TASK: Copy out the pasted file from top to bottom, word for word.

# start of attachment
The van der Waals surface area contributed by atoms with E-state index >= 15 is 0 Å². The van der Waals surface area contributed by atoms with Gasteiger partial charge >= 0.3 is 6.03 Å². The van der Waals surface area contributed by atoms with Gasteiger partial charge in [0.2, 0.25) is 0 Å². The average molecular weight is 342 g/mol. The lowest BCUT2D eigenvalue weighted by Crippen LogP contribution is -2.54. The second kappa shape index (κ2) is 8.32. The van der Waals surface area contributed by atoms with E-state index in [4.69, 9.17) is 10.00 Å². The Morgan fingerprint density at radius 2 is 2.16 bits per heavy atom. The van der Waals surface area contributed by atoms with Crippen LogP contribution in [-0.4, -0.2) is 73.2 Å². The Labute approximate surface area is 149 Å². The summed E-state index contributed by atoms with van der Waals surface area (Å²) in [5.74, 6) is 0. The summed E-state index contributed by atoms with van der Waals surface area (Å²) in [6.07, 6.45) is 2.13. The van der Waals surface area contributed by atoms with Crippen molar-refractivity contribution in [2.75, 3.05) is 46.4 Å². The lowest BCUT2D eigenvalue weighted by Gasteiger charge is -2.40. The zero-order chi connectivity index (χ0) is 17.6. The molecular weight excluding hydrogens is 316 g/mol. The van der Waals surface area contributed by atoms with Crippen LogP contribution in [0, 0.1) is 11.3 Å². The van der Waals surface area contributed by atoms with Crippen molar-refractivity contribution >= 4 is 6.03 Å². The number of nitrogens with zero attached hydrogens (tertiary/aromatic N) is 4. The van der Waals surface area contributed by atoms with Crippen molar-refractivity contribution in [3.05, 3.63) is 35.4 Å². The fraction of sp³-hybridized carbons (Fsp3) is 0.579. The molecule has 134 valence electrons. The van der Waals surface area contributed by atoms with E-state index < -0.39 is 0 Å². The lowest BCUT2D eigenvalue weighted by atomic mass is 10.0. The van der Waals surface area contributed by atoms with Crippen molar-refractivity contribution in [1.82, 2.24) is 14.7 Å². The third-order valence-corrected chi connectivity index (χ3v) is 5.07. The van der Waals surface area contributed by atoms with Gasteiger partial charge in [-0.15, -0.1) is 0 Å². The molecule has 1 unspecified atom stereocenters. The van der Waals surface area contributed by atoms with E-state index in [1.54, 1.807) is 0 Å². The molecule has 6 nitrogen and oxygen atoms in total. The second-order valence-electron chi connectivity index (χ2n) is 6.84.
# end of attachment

The van der Waals surface area contributed by atoms with E-state index >= 15 is 0 Å². The van der Waals surface area contributed by atoms with Gasteiger partial charge >= 0.3 is 6.03 Å². The van der Waals surface area contributed by atoms with Gasteiger partial charge in [0.2, 0.25) is 0 Å². The average molecular weight is 342 g/mol. The lowest BCUT2D eigenvalue weighted by Crippen LogP contribution is -2.54. The second kappa shape index (κ2) is 8.32. The van der Waals surface area contributed by atoms with E-state index in [4.69, 9.17) is 10.00 Å². The Morgan fingerprint density at radius 2 is 2.16 bits per heavy atom. The van der Waals surface area contributed by atoms with Crippen LogP contribution in [-0.4, -0.2) is 73.2 Å². The Labute approximate surface area is 149 Å². The summed E-state index contributed by atoms with van der Waals surface area (Å²) in [5.74, 6) is 0. The summed E-state index contributed by atoms with van der Waals surface area (Å²) in [6.07, 6.45) is 2.13. The van der Waals surface area contributed by atoms with Crippen molar-refractivity contribution in [2.75, 3.05) is 46.4 Å². The lowest BCUT2D eigenvalue weighted by Gasteiger charge is -2.40. The zero-order chi connectivity index (χ0) is 17.6. The molecular weight excluding hydrogens is 316 g/mol. The van der Waals surface area contributed by atoms with Crippen LogP contribution in [0, 0.1) is 11.3 Å². The van der Waals surface area contributed by atoms with Crippen molar-refractivity contribution >= 4 is 6.03 Å². The number of nitrogens with zero attached hydrogens (tertiary/aromatic N) is 4. The van der Waals surface area contributed by atoms with Crippen molar-refractivity contribution in [3.05, 3.63) is 35.4 Å². The fraction of sp³-hybridized carbons (Fsp3) is 0.579. The molecule has 134 valence electrons. The van der Waals surface area contributed by atoms with E-state index < -0.39 is 0 Å². The lowest BCUT2D eigenvalue weighted by atomic mass is 10.0. The van der Waals surface area contributed by atoms with Crippen molar-refractivity contribution in [1.82, 2.24) is 14.7 Å². The third-order valence-corrected chi connectivity index (χ3v) is 5.07. The van der Waals surface area contributed by atoms with Gasteiger partial charge in [-0.15, -0.1) is 0 Å². The molecule has 1 unspecified atom stereocenters. The van der Waals surface area contributed by atoms with E-state index in [1.54, 1.807) is 0 Å². The molecule has 6 nitrogen and oxygen atoms in total. The second-order valence-electron chi connectivity index (χ2n) is 6.84.